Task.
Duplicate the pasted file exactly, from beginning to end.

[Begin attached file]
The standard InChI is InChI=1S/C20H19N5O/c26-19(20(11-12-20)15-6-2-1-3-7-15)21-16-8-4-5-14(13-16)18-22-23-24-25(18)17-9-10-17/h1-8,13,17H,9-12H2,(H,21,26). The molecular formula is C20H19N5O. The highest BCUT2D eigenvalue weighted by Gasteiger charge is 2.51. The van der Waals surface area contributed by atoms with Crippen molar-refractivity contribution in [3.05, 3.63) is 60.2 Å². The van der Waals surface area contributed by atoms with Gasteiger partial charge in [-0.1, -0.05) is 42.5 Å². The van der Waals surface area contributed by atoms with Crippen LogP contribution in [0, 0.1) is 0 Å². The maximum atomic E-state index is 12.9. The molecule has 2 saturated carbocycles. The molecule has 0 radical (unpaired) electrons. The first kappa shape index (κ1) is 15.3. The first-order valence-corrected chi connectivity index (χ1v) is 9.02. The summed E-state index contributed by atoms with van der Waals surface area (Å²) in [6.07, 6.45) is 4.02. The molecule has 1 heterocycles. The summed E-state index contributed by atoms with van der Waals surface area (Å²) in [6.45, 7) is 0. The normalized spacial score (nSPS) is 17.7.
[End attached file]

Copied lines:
The standard InChI is InChI=1S/C20H19N5O/c26-19(20(11-12-20)15-6-2-1-3-7-15)21-16-8-4-5-14(13-16)18-22-23-24-25(18)17-9-10-17/h1-8,13,17H,9-12H2,(H,21,26). The molecular formula is C20H19N5O. The highest BCUT2D eigenvalue weighted by Gasteiger charge is 2.51. The van der Waals surface area contributed by atoms with Crippen molar-refractivity contribution in [3.05, 3.63) is 60.2 Å². The van der Waals surface area contributed by atoms with Gasteiger partial charge in [-0.1, -0.05) is 42.5 Å². The van der Waals surface area contributed by atoms with Crippen LogP contribution in [0, 0.1) is 0 Å². The maximum atomic E-state index is 12.9. The molecule has 2 saturated carbocycles. The molecule has 0 radical (unpaired) electrons. The first kappa shape index (κ1) is 15.3. The first-order valence-corrected chi connectivity index (χ1v) is 9.02. The summed E-state index contributed by atoms with van der Waals surface area (Å²) in [6.07, 6.45) is 4.02. The molecule has 1 heterocycles. The summed E-state index contributed by atoms with van der Waals surface area (Å²) in [6.45, 7) is 0. The normalized spacial score (nSPS) is 17.7.